But the all-important "facts on the ground"--the baseline for any negotiations--point to a policy of land annexation by Israel. What's left is not a Palestinian state but rather an archipelago of scattered Palestinian islets.

Menachem Klein, a political science professor at Bar-Ilan University near Tel Aviv, and author of an upcoming book about the status of Jerusalem, dismisses government claims that security concerns are behind construction of the wall around Rachel's Tomb. "This is just a cover, the idea is to make the wall into a permanent border," he says. "You begin negotiations from that point forward, because the wall becomes a `fact on the ground.' "

Nasser, 63, has been Bethlehem's mayor for seven years, vice mayor for 23, and says his family has lived in the city since 1609. He has Ottoman Empire and the British Mandate of Palestine land titles for anyone who doubts his claim.

"The Sharon government has decided to annex Rachel's Tomb, which is in the heart of Bethlehem," he says. "They will build a wall down the middle of the road leading to town, and around 42 Palestinian homes that will become a ghetto. I feel very sad when I use this word, it reminds me of the Jewish ghettos of Poland. But what is going to happen to these Palestinian families who are going to be completely isolated?

"They are trespassing on the land of Bethlehem. This is robbery. This is theft."

No one disputes that approximately 500 Palestinians will be trapped inside this ghetto--who will need permits to come and go--or that the wall down the two-lane access road to Bethlehem will choke the town.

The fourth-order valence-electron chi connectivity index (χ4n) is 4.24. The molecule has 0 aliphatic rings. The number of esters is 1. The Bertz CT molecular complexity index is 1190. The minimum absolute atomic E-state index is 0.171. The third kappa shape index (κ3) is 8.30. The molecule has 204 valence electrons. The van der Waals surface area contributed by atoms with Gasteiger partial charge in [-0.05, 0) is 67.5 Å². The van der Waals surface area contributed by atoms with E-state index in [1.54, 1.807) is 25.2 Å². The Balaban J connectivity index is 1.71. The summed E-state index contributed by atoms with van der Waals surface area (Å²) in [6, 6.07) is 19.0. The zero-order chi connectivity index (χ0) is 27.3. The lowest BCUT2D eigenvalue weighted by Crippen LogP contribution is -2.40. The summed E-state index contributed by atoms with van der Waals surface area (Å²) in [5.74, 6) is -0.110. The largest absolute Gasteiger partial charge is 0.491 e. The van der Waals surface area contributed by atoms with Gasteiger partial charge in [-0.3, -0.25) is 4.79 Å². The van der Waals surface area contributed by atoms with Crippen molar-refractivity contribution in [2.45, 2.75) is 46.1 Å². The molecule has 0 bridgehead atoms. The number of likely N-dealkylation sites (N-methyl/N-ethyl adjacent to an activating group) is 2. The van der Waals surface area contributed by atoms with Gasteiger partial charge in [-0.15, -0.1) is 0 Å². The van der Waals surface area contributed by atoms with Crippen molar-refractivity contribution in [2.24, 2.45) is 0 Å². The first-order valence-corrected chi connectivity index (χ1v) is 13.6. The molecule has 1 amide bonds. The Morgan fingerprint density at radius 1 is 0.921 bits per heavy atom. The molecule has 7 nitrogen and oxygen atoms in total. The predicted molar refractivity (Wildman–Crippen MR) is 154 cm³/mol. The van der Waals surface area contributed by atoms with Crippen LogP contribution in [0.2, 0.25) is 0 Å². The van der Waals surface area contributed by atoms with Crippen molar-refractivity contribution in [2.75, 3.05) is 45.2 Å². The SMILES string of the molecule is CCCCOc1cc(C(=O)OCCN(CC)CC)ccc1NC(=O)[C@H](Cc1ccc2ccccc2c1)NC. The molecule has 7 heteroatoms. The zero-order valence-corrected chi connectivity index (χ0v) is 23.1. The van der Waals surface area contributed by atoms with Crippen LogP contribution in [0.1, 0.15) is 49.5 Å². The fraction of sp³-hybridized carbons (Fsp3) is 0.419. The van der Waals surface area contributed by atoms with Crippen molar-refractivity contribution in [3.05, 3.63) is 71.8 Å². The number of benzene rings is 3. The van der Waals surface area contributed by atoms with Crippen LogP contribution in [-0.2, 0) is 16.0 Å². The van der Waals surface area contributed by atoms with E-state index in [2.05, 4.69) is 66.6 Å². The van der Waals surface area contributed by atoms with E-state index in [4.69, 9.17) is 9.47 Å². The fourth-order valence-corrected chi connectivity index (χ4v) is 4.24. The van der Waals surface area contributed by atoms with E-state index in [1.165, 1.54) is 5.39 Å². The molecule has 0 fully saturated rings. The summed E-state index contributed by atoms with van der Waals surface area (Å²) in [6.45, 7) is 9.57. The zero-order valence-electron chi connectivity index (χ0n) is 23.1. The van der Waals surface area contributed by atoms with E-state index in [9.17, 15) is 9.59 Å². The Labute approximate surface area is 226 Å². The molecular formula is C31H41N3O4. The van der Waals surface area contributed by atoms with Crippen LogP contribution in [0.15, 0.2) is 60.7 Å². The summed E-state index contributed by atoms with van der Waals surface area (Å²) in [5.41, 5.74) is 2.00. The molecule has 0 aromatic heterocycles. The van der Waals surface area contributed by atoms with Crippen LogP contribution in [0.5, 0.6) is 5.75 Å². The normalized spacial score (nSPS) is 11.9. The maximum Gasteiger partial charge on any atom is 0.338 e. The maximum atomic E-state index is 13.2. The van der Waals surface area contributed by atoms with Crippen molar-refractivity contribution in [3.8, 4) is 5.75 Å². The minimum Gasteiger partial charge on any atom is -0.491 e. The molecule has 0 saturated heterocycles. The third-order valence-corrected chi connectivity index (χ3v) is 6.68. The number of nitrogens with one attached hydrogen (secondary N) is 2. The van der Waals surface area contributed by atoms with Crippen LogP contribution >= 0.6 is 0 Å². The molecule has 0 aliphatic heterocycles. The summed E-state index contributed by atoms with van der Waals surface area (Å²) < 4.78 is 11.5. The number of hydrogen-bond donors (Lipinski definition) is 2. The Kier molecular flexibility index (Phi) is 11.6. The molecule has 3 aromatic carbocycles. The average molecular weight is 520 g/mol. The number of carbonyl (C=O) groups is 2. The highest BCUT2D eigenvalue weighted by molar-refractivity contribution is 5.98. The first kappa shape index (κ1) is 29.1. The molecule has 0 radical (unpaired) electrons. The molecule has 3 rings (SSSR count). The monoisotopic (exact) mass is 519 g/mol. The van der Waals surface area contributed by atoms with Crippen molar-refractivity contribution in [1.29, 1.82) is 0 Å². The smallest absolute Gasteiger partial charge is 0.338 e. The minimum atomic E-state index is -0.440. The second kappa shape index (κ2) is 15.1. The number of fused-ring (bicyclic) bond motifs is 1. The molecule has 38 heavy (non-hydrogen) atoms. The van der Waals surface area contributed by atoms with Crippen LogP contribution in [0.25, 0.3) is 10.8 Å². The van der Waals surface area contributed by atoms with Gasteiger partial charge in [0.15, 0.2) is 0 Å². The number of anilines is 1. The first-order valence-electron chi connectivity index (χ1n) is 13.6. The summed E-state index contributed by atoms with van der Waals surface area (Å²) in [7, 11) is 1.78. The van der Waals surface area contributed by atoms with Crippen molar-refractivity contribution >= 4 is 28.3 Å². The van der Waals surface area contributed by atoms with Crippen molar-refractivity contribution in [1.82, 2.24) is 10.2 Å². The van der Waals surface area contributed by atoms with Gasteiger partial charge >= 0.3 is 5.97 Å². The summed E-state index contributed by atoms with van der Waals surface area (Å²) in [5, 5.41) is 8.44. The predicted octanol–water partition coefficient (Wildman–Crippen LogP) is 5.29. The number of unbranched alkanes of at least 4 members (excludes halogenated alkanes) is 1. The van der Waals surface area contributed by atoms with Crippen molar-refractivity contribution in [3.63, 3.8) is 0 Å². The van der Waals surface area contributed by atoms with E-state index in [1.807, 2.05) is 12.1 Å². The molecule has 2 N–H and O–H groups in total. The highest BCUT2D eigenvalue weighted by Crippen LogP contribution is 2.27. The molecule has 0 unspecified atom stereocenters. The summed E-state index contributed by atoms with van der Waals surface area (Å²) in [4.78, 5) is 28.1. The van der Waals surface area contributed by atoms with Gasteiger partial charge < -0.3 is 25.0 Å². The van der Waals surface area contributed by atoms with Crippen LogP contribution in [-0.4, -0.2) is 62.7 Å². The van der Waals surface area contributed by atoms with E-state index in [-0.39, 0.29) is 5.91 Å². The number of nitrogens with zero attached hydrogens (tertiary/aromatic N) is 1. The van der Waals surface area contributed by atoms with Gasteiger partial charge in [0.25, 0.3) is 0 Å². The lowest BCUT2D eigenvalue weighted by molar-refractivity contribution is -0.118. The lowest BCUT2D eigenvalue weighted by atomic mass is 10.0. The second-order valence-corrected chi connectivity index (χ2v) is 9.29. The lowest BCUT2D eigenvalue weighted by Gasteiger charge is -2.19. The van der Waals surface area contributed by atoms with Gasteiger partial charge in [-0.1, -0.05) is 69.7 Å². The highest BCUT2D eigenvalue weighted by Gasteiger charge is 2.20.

According to Nasser, a dozen small hotels, and scores of trinket and souvenir shops have folded during the past two years. City government could not meet payroll in January because hardly anyone in town is paying taxes.

Construction of the security wall is farther along north of Jerusalem, where it very roughly follows the 1967 border. In many areas it cuts through square miles of valuable farmland, effectively annexing it--in Palestinian eyes--to Israel. More "facts on the ground."

The 41,000 residents of the Palestinian city of Qalqilya, northeast of Jerusalem, are by now almost entirely surrounded either by a concrete wall with watchtowers, or a series of fences, barbed wire and ditches. Part of the wall cut through Palestinian farms that were expropriated without compensation. The single bottleneck entrance to town is controlled by the Israeli army.

Qalqilya's economy, which depended on nearby farms and trade, is withering. About 4,000 residents have fled the city, some permanently, others to work outside and send money for their families left behind.

Mayor Nasser says he will file suit to stop construction of the wall. On Feb. 24 the presidents of the Bishop's Conference in Jerusalem issued a declaration, nothing if not melodramatic: "The inhabitants of Bethlehem, and particularly Christians, seeing themselves closed in, and threatened to the point where some of them may feel [forced] to leave the country, appeal to you! This is an S.O.S. cry!"

Qalqilya's Mayor Maarouf Zaharan also has hired lawyers and commissioned aerial pictures of the Israeli wall rapidly surrounding his town. But as Israeli bulldozers continue to rip through nearby farms and olive groves, you can tell he's losing hope.

Copyright © 2003, Chicago Tribune